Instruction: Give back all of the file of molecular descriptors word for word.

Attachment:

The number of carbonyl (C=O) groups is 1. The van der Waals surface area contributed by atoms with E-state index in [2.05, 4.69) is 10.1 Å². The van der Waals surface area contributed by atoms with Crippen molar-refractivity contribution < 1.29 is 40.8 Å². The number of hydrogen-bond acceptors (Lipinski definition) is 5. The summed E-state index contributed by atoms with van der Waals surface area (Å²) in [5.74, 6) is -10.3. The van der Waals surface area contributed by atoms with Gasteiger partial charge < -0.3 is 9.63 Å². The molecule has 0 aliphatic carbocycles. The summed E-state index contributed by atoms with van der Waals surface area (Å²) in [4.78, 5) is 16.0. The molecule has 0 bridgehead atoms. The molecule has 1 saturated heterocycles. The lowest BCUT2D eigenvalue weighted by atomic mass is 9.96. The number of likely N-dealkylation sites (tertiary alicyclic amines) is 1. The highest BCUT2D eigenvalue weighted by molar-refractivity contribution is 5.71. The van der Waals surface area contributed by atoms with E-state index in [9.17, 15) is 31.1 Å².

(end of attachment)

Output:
The number of carbonyl (C=O) groups is 1. The van der Waals surface area contributed by atoms with E-state index in [2.05, 4.69) is 10.1 Å². The van der Waals surface area contributed by atoms with Crippen molar-refractivity contribution < 1.29 is 40.8 Å². The number of hydrogen-bond acceptors (Lipinski definition) is 5. The summed E-state index contributed by atoms with van der Waals surface area (Å²) in [5.74, 6) is -10.3. The van der Waals surface area contributed by atoms with Gasteiger partial charge < -0.3 is 9.63 Å². The molecule has 0 aliphatic carbocycles. The summed E-state index contributed by atoms with van der Waals surface area (Å²) in [4.78, 5) is 16.0. The molecule has 0 bridgehead atoms. The molecule has 1 saturated heterocycles. The lowest BCUT2D eigenvalue weighted by atomic mass is 9.96. The number of likely N-dealkylation sites (tertiary alicyclic amines) is 1. The highest BCUT2D eigenvalue weighted by molar-refractivity contribution is 5.71. The van der Waals surface area contributed by atoms with E-state index in [9.17, 15) is 31.1 Å².